German socialists win referendum campaign

Wednesday, June 19, 1996

By Graham Matthews and Karen Fletcher

On May 5, 1996, the people of the east German states of Brandenburg and Berlin soundly rejected by referendum a treaty to unify those two states. The treaty was defeated even though almost every major party campaigned for the adoption of the treaty (the Brandenburg Greens did not call for a vote either way). Only the PDS actively campaigned for a "no", vote.

Having failed to gain a majority in both states, the treaty has now lapsed. Green Left Weekly interviewed ANDRÉ BRIE, PDS "no" campaign coordinator, about the party's campaign against the treaty, and the implications of the treaty's failure for politics in Germany.

Question: Please explain why the PDS opposed the treaty which was the subject of the referendum here on May 5.

We called for a "no" to the treaty because it was not agreed upon in a democratic way, with the participation of the state parliaments. The population was then excluded from all negotiations and discussions.

But the main problems we had were with the treaty itself. Firstly, it did not solve the main problems of the whole region, especially the question of a very high level of unemployment. On the contrary, the treaty stipulated that an additional 40,000 jobs in the public sphere should be abolished; that's about 20%.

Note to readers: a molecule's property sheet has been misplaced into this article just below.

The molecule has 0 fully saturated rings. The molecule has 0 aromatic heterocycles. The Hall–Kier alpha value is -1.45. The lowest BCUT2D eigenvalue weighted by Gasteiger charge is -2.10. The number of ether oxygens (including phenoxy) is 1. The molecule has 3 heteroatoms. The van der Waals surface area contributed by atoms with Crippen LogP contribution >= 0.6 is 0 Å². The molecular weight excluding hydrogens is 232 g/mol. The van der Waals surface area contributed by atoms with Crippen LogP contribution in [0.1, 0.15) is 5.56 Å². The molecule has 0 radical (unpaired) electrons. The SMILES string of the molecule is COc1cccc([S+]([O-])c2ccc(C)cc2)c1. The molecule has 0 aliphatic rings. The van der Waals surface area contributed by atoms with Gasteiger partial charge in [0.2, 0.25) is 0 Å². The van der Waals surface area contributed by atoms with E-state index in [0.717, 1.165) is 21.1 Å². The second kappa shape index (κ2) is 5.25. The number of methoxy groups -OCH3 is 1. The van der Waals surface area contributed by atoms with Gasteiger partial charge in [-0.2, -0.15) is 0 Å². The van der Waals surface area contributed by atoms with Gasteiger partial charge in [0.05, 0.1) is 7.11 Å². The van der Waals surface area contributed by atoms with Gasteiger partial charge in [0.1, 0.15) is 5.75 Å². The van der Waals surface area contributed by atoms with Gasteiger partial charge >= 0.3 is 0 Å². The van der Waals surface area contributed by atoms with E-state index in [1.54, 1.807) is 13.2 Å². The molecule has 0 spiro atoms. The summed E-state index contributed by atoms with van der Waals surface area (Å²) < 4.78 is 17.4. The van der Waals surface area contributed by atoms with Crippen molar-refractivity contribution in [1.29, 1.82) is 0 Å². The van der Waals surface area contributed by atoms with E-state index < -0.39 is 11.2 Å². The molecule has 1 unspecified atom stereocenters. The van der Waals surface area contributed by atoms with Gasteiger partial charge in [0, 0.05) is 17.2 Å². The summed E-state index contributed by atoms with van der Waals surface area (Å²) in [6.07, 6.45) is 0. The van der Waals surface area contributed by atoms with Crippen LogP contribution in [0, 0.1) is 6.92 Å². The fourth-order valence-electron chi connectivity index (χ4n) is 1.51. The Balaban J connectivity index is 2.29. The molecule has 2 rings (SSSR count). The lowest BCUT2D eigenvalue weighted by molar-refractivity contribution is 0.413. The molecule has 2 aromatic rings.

Our second objection was that the constitution of Brandenburg, which is a relatively modern and democratic one — at least in Germany — would be eliminated by the fusion of the two states. We thought that the constitution of the new state could only become worse.

Thirdly, the state of Brandenburg was founded only six years ago, after the unification of Germany, and people, especially in east Germany, have been confronted with so many far-reaching and dynamic changes during the last six years that in our opinion it was too much, another very important change. They would have lost their Brandenburg identity, which has become important for them.

Question: The PDS was the only party to run a "no" campaign. Can you explain how the campaign was carried out?

We started a political campaign one year ago by establishing publicity about the treaty. Until the last few weeks, nobody was really informed by the government. We have informed people.

We went to the highest court of Brandenburg because in our opinion this treaty was in contradiction to the constitution of Brandenburg. We were not successful, or had only minor success.

We discussed in the parliaments and forced the two governments to deal more carefully with the content, with the aims of the treaty, in the parliaments. Until we made our demands, this discussion did not take place in the parliaments.

Four or five weeks ago, we started an advertising campaign against the treaty. We spent about 300,000 deutschmarks for big and small posters, information material and for advertising in newspapers. The two governments spent nearly DM10 million. The associations of entrepreneurs, and even the trade unions, also spent money to campaign in favour of the fusion.